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Materials Specifier: The search for a “green” material

An environmental consciousness is emerging faster than biopoly­mer materials are being developed. With all the recent activity around going green, it wasn’t that surprising when a customer called materials database experts IDES (Laramie, WY) looking for a way to use biodegradable plastics in an electronics application. In addition to biodegradability, she wanted a material that would perform like ABS or PA (polyamide).

An environmental consciousness is emerging faster than biopoly­mer materials are being developed.

With all the recent activity around going green, it wasn’t that surprising when a customer called materials database experts IDES (Laramie, WY) looking for a way to use biodegradable plastics in an electronics application. In addition to biodegradability, she wanted a material that would perform like ABS or PA (polyamide).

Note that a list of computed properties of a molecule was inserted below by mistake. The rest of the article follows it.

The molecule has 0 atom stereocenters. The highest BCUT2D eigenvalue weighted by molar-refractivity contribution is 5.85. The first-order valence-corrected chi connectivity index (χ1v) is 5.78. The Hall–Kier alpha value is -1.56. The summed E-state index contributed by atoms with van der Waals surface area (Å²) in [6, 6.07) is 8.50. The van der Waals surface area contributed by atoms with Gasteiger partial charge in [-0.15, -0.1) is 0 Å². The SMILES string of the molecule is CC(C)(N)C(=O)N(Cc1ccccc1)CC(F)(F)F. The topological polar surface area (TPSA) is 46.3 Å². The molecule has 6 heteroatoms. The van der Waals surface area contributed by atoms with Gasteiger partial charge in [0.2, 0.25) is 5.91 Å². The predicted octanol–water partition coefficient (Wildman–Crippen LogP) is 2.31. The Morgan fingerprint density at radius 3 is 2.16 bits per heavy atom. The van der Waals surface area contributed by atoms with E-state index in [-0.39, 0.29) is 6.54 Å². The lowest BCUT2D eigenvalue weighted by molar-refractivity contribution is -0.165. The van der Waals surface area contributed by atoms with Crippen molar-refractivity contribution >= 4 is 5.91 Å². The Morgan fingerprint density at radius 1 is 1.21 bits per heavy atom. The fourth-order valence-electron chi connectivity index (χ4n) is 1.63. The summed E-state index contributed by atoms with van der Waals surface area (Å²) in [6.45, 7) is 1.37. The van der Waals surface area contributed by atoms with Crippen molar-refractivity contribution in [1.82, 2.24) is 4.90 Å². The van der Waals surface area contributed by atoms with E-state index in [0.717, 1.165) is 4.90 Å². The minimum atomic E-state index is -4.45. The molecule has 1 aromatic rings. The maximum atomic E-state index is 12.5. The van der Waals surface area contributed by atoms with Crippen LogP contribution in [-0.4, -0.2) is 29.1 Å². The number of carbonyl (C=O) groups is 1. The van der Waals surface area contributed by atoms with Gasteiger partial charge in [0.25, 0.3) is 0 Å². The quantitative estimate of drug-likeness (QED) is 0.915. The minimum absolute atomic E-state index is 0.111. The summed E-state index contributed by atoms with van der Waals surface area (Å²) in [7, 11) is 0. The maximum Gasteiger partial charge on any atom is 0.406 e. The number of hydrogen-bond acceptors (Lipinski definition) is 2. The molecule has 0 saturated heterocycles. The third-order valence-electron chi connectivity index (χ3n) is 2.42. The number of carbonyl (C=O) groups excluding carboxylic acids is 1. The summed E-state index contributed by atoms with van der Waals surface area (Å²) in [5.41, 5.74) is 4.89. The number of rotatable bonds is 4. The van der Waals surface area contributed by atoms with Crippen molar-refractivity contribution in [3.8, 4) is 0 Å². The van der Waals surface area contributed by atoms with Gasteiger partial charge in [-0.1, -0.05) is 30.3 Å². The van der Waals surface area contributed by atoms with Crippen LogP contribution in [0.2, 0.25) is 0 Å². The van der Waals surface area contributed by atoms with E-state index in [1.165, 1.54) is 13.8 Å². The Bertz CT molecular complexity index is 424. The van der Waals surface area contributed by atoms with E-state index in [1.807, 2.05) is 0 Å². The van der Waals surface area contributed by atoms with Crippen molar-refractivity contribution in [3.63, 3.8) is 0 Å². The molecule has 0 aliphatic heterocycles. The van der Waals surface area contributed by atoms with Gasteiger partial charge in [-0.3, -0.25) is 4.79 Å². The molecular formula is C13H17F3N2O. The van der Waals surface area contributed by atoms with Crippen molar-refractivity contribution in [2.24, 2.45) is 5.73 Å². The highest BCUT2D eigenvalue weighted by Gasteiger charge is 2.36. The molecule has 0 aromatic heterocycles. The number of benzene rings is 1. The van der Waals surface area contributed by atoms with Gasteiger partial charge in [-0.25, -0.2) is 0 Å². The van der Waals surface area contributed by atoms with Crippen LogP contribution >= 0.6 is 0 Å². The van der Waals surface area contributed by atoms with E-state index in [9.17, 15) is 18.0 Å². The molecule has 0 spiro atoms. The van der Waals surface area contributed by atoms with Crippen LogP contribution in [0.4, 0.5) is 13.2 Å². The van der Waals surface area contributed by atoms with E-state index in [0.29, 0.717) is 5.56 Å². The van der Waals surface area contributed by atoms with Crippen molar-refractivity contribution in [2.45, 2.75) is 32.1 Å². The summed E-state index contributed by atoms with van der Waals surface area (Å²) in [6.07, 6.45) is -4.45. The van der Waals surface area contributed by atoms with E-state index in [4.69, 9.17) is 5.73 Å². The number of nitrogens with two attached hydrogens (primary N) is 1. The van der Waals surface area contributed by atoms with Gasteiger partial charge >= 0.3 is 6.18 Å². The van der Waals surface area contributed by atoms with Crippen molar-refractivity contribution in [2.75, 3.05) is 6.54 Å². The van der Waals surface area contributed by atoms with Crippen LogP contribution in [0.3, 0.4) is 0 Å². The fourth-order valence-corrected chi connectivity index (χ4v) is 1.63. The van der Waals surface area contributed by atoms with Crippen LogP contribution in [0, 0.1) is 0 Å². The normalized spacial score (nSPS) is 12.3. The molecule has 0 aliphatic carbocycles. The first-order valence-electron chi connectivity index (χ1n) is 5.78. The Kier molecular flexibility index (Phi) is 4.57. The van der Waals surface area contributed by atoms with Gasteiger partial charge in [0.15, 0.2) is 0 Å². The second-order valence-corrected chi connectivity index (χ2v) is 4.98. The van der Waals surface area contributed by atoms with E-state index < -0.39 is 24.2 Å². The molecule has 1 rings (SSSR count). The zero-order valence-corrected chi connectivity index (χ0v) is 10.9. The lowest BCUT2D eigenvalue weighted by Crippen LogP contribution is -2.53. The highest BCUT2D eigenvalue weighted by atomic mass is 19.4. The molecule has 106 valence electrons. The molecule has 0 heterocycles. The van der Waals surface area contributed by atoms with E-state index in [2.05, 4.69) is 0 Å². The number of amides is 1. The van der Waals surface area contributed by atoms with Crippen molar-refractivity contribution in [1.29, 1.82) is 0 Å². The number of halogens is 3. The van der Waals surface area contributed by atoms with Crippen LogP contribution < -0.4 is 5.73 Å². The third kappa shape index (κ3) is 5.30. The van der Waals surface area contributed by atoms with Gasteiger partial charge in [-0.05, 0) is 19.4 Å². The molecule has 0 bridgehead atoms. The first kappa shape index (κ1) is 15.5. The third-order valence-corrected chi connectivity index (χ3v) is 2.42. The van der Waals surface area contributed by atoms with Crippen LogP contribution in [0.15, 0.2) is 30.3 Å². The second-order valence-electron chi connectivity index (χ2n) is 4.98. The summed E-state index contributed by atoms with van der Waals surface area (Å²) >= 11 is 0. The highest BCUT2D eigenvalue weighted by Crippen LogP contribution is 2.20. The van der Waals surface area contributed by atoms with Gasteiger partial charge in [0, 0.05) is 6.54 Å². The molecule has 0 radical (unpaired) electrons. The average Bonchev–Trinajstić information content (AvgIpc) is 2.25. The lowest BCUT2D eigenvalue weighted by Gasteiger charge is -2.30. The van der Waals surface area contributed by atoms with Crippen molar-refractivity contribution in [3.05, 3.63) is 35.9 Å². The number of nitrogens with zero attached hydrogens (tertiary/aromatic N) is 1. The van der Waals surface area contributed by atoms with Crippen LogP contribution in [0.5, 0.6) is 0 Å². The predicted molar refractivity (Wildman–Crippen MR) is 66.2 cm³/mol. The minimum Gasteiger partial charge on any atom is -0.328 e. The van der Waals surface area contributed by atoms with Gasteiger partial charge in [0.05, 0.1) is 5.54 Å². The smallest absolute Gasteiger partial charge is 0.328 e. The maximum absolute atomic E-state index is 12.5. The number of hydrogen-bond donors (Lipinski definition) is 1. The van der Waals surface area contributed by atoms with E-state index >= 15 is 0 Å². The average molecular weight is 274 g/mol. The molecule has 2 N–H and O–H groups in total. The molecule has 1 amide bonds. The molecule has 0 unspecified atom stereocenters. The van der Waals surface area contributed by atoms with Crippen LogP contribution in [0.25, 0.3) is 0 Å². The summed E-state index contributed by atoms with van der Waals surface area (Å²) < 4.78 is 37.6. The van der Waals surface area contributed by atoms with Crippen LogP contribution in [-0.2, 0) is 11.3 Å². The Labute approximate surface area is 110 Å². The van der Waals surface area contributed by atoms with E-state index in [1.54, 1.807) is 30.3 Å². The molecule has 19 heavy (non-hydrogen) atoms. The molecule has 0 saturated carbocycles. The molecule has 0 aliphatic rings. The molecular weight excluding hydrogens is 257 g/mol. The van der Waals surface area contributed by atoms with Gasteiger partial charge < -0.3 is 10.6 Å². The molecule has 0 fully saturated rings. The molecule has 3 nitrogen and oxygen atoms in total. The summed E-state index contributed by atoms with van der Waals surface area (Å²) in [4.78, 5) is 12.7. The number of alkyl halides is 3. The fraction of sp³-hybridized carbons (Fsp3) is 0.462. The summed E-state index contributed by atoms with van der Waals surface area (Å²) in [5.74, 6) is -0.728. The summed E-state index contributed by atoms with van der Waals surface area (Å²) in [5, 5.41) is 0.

Biodegradability seemed to be the most important criteria for this application, but the first step IDES took was to determine how ABS and PA behave in terms of a few specific requirements. Using the Property Search in the IDES Prospector search engine, researchers put together a typical profile for strength, toughness, and thermal properties of ABS and PA.



?Biodegradable resins for electronics applications such as this MP3 player are in development, but have not yet been commercialized.



?The iterative searches performed initially focused on four key performance properties of ABS and nylon.